handful of Confederates in the Teche country.
Banks himself is much despised as a soldier, and is always called by the Confederates Mr. Commissary Banks, on account of the efficient manner in which he performed the duties of that office for Stonewall Jackson in Virginia.
The officer who is supposed really to command the advancing Federals, is Weitzel; and he is acknowledged by all here to be an able man, a good soldier, and well acquainted with the country in which he is manoeuvring.
3dounded at the battle of Seven Pines.
Called Fair oaks by the Yankees.
23d may, 1863 (Saturday).
General Johnston, Major Eustis, and myself, left Canton at 6 A. M. on a locomotive for Jackson.
On the way we talked a good deal about Stonewall Jackson.
General Johnston said that although this extraordinary man did not possess any great qualifications as a strategist, and was perhaps unfit for the independent command of a large army; yet he was gifted with wonderful courage and deter
e has changed hands continually, and was visited by the Federals only a few days previous to Ewell's rapid advance ten days ago.
After immense trouble we procured a feed of corn for the horses, and, to Mr. Norris's astonishment, I was impudent enough to get food for ourselves by appealing to the kind feelings of two good-looking female citizens of Front Royal, who, during our supper, entertained us by stories of the manner they annoyed the Northern soldiers by disagreeable allusions to Stonewall Jackson.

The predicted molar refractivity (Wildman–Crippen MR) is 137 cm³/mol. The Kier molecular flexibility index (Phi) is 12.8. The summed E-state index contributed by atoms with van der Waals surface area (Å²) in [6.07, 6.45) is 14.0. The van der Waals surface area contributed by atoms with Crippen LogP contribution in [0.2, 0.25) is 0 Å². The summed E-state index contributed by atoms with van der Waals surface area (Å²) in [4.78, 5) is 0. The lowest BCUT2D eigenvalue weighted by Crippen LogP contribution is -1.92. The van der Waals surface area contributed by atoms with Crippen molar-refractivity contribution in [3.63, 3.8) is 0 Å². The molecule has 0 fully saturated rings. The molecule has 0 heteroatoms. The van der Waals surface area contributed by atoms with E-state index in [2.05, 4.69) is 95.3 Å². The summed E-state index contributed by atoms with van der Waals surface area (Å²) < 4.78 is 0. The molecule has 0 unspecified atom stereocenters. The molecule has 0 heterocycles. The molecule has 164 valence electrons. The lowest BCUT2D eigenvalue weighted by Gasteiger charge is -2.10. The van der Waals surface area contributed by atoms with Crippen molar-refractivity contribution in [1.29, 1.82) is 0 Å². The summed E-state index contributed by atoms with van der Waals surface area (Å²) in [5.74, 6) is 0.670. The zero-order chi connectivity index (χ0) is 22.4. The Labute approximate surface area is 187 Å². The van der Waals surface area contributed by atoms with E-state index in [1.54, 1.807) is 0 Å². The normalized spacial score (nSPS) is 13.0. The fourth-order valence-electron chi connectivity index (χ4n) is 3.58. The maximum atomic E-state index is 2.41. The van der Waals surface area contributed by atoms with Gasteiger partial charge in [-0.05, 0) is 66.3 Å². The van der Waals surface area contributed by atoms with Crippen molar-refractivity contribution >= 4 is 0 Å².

We started again at 6.30, and crossed two branches of the Shenandoah river, a broad and rapid stream.
Both the railway and carriage bridges having been destroyed, we had to ford it; and as the water was deep, we were only just able to accomplish the passage.
The soldiers, of whom there were a number with us, took off their trousers, and held their rifles and ammunition above their heads.
Soon afterwards our horses became very leg-weary; for although the weather had been coo
Longstreet's corps d'armee. He is a big man, ci-devant auctioneer in New Orleans, and I understand he pines to return to his hammer.
Soon after starting we got into a pass in the South Mountain, a continuation, I believe, of the Blue Ridge range, which is broken by the Potomac at Harper's Ferry.
The scenery through the pass is very fine.
The first troops, alongside of whom we rode, belonged to Johnson's division of Ewell's corps.
Among them I saw, for the first time, the celebrated Stonewall Brigade, formerly commanded by Jackson.
In appearance the men differ little from other Confederate soldiers, except, perhaps, that the brigade contains more elderly men and fewer boys.
All (except, I think, one regiment) are Virginians.
As they have nearly always been on detached duty, few of them knew General Longstreet, except by reputation.
Numbers of them asked me whether the General in front was Longstreet; and when I answered in the affirmative, many would run on a hundred yards